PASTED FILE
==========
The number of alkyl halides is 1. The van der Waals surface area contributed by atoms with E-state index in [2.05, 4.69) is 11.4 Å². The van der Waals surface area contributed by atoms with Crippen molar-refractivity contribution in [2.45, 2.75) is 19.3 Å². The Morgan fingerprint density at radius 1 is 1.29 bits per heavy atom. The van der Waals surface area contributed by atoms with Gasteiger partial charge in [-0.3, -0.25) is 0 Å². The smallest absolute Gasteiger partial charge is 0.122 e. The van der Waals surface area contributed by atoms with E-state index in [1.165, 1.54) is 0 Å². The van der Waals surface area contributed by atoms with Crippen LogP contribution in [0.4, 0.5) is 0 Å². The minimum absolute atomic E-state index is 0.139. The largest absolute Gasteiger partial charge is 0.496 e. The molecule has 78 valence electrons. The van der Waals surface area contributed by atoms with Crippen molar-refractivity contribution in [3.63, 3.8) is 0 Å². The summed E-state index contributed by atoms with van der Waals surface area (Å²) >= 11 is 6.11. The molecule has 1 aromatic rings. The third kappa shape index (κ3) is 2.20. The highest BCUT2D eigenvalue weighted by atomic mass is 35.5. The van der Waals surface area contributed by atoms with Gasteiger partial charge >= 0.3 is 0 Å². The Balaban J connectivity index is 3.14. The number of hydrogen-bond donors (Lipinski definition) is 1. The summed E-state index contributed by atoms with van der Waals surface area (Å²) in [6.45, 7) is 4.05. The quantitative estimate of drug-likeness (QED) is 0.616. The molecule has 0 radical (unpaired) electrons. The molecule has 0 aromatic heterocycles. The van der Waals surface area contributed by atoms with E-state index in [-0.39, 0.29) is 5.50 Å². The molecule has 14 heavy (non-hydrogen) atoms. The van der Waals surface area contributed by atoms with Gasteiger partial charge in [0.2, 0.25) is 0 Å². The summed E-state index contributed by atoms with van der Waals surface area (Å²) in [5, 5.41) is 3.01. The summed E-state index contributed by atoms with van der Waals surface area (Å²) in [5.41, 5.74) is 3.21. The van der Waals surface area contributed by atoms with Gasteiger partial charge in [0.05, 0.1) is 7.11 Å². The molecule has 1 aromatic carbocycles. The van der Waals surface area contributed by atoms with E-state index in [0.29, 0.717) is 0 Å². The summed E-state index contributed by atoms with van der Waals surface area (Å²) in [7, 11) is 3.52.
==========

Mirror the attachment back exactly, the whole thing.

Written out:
The number of alkyl halides is 1. The van der Waals surface area contributed by atoms with E-state index in [2.05, 4.69) is 11.4 Å². The van der Waals surface area contributed by atoms with Crippen molar-refractivity contribution in [2.45, 2.75) is 19.3 Å². The Morgan fingerprint density at radius 1 is 1.29 bits per heavy atom. The van der Waals surface area contributed by atoms with Gasteiger partial charge in [-0.3, -0.25) is 0 Å². The smallest absolute Gasteiger partial charge is 0.122 e. The van der Waals surface area contributed by atoms with E-state index in [1.165, 1.54) is 0 Å². The van der Waals surface area contributed by atoms with Crippen LogP contribution in [0.4, 0.5) is 0 Å². The minimum absolute atomic E-state index is 0.139. The largest absolute Gasteiger partial charge is 0.496 e. The molecule has 78 valence electrons. The van der Waals surface area contributed by atoms with Crippen molar-refractivity contribution in [3.63, 3.8) is 0 Å². The summed E-state index contributed by atoms with van der Waals surface area (Å²) >= 11 is 6.11. The molecule has 1 aromatic rings. The third kappa shape index (κ3) is 2.20. The highest BCUT2D eigenvalue weighted by atomic mass is 35.5. The van der Waals surface area contributed by atoms with Gasteiger partial charge >= 0.3 is 0 Å². The Balaban J connectivity index is 3.14. The number of hydrogen-bond donors (Lipinski definition) is 1. The summed E-state index contributed by atoms with van der Waals surface area (Å²) in [6.45, 7) is 4.05. The quantitative estimate of drug-likeness (QED) is 0.616. The molecule has 0 radical (unpaired) electrons. The molecule has 0 aromatic heterocycles. The van der Waals surface area contributed by atoms with E-state index in [-0.39, 0.29) is 5.50 Å². The molecule has 14 heavy (non-hydrogen) atoms. The van der Waals surface area contributed by atoms with Gasteiger partial charge in [0.2, 0.25) is 0 Å². The summed E-state index contributed by atoms with van der Waals surface area (Å²) in [5, 5.41) is 3.01. The summed E-state index contributed by atoms with van der Waals surface area (Å²) in [5.41, 5.74) is 3.21. The van der Waals surface area contributed by atoms with Gasteiger partial charge in [0.05, 0.1) is 7.11 Å². The molecule has 1 aromatic carbocycles. The van der Waals surface area contributed by atoms with E-state index in [0.29, 0.717) is 0 Å². The summed E-state index contributed by atoms with van der Waals surface area (Å²) in [7, 11) is 3.52.